MU unleashed the undead as it launched its first ever Zombie Week on Sept. 27.
Zombie Week started as a general suggestion that continued to gain interest until it came to encompass a wide array of student groups, departments and organizations.
The collaboration of so many different groups has been beneficial in the planning of the event, Director of Student Activities Joey Greenstein said.
“If it was just the department of student activities, I don’t think we could have expanded our view on the subject,” Greenstein said. “The fact that we have people who are actually interested in these things and have researched it, they have brought the passion to the table.”
LuAnne Roth, assistant teaching professor in the English department, said she is thrilled there is such a diverse group of participants.
“It’s often hard to get people of different disciplines to talk with each other,” Roth said. “So this is a common language we’re sharing, and that’s really exciting.”
Brought together through common interest, the Zombie Week committee aims to reach out into the community and the student body as it tries something new.
Zombie Week focuses on reaching out to engage different audiences, Greenstein said.
Computer science instructor Chip Gubera said they are playing around with zombie metaphors and trying to promote the week in fun ways.
“We are looking more and more like zombies everyday because of technology,” Gubera said. “There’s an interesting parallel there, and I think something a lot of people can relate to. Zombies are fun that way.”
Various activities are open to students and the Columbia community throughout the week.
Gubera, who was primarily involved with the 48-hour movie challenge Friday, said they hope to tap into the community for participants along with students. The movie challenge contained a separate entry category just for the citizens of Columbia.
Department of Student Activities films will also be screening “World War Z” on Friday.
“I think film definitely adds to Zombie Week by bringing everyone together for a moment,” said Kenton Gewecke, senior chairman of DSA films.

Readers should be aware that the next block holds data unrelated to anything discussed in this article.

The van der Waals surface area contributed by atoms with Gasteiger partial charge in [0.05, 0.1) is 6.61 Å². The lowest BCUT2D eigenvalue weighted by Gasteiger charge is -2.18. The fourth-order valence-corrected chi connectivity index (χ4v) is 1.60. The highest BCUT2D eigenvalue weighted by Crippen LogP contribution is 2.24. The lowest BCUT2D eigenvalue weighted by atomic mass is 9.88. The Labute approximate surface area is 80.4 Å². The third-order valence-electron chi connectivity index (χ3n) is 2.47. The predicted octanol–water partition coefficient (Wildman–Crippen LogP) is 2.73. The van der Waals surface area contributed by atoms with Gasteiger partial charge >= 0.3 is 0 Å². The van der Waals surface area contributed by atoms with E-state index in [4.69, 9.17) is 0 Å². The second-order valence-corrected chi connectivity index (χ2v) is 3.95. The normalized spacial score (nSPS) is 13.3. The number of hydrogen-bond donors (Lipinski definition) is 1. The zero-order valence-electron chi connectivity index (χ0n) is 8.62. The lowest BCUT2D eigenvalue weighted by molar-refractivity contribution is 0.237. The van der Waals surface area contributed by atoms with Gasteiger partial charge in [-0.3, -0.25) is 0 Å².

Roth, who’s teaching a zombie course this semester, said she hopes Zombie Week can open the minds of people who just view the zombie as an obsession.
“A lot of people think that it is just something fun or a fad, and they don’t realize just how much can be learned by studying zombies,” Roth said.
Panels will discuss the undead as it relates to areas of romance languages, biology and sociology. Thursday’s Zombie Outbreak simulation allows for students to be placed within a fictional setting and learn about defense and safety measures.
“It’s not just about zombies,” Greenstein said. “It’s also about health and learning about resources and emergency preparedness.”
Staff from the Master of Public Health program will be involved with the simulation, informing people how to react if a bad situation arises.
Program adviser Sandra Gummersheimer said the merging of safety information with the zombie obsession is a good way for participants to learn and have fun.
“I think Zombie Week is a great way to lighten things up and make it fun and educational,” Gummersheimer said.
Greenstein said he hopes zombies can bring MU together and open people’s minds.
“I hope students keep an open mind to different events that may not have interested them right away,” Greenstein said. “And to try new things, because that’s what we’re doing, we’re trying new things.”